This National Plan recognizes the challenge of conducting prevention and intervention programs and services to diverse racial and ethnic communities and linguistic groups, each with its own distinct cultural beliefs, traits and historical challenges. It is for this reason we include cultural tailoring to this National Plan to encourage appropriate interventions for all racial, ethnic, and cultural groups.
A National Plan
I. Unequal Access & Other Barriers to Systems of Protection
To address the needs of victims of interpersonal violence, it is integral that we recognize the underlying belief systems, values, and attitudes of oppression that impact our understanding, recognition, prevention and intervention responses. For example, many of those experiencing violence are the marginalized populations within each community lacking access to systems of justice, health, social services, education and other institutional protections. Adequately responding to these barriers must be a part of developing a holistic, trauma-informed, and systemic approach to addressing interpersonal violence.
a) Through a focus on collaborations with criminal justice, medical, public health, social services, mental health, education, community and faith-based organizations and allies, we must bridge gaps to improve current systems of care on local, regional, and national levels.
b) Our goal must be to build, expand, and sustain organizational and community capacity to make trauma-informed, culturally relevant services available to all.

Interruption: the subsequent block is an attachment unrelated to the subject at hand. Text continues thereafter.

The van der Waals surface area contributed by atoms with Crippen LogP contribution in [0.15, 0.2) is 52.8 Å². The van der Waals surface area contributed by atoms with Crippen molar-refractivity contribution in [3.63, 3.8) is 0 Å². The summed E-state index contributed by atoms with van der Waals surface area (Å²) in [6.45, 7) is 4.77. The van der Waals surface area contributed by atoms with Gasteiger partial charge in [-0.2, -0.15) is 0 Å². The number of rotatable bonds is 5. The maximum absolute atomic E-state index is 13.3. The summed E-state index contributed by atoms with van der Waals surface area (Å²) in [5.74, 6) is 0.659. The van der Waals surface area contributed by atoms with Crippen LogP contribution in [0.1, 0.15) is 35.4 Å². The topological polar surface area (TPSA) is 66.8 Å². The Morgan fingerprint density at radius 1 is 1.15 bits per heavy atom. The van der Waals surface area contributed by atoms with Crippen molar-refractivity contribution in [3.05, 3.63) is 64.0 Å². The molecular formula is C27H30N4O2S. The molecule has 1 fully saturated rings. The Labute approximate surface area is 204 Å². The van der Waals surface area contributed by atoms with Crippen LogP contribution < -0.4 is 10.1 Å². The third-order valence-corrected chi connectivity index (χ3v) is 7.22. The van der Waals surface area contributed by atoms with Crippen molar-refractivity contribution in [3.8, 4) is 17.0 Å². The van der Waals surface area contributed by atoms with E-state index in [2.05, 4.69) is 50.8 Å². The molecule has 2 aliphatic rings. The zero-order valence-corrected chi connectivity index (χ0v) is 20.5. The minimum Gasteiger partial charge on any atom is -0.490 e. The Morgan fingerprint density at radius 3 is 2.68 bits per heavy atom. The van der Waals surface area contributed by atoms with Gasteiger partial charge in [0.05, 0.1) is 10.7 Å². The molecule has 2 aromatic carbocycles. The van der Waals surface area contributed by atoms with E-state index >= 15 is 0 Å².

II. Improving the Development & Delivery of Prevention Initiatives Within a Coordinated Community Public Health Model
Violence is multi-determined. It is embedded within the social and cultural fabric of our communities. It is also a significant public health issue and needs to be addressed as such. Ultimately, ending interpersonal violence will require cultural changes, as well as changes in the way we socialize our children. We will have to reconsider how we raise both our sons and our daughters such that aggression is no longer part of our definition of masculinity and violence by women is equally unacceptable. In developing prevention strategies, it is critical to expand prevention within and across all communities with an emphasis not just on taking actions, but also on changing social norms that promote, or at least permit the use of violence.
The hallmark of one well known approach for addressing intimate partner violence (IPV), the program usually referred to as the Duluth Model, was the coordinated community response, which recognized the importance of cooperation and communication between all of the agencies involved in IPV cases. These included the police, courts, probation departments, shelters, and batterer intervention programs. Similarly, ending interpersonal violence will require the coordinated efforts of law and policy makers, criminal justice, education, mental health, social services, and healthcare systems, religious and spiritual groups, and the media.